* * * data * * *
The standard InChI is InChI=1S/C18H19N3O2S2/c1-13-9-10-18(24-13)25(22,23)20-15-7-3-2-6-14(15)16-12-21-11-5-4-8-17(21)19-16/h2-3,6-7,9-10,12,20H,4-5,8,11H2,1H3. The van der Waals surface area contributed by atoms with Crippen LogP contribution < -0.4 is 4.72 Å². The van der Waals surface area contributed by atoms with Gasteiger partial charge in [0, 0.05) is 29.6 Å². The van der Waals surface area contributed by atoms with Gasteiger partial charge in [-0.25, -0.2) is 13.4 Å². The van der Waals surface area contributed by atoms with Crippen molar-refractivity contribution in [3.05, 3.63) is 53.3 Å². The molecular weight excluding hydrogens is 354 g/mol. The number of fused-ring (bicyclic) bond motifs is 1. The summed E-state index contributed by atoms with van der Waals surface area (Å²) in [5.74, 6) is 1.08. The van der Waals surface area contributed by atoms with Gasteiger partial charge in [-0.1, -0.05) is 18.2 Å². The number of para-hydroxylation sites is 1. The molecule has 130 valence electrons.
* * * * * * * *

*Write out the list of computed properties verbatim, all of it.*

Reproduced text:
The standard InChI is InChI=1S/C18H19N3O2S2/c1-13-9-10-18(24-13)25(22,23)20-15-7-3-2-6-14(15)16-12-21-11-5-4-8-17(21)19-16/h2-3,6-7,9-10,12,20H,4-5,8,11H2,1H3. The van der Waals surface area contributed by atoms with Crippen LogP contribution < -0.4 is 4.72 Å². The van der Waals surface area contributed by atoms with Gasteiger partial charge in [0, 0.05) is 29.6 Å². The van der Waals surface area contributed by atoms with Gasteiger partial charge in [-0.25, -0.2) is 13.4 Å². The van der Waals surface area contributed by atoms with Crippen molar-refractivity contribution in [3.05, 3.63) is 53.3 Å². The molecular weight excluding hydrogens is 354 g/mol. The number of fused-ring (bicyclic) bond motifs is 1. The summed E-state index contributed by atoms with van der Waals surface area (Å²) in [5.74, 6) is 1.08. The van der Waals surface area contributed by atoms with Gasteiger partial charge in [-0.1, -0.05) is 18.2 Å². The number of para-hydroxylation sites is 1. The molecule has 130 valence electrons.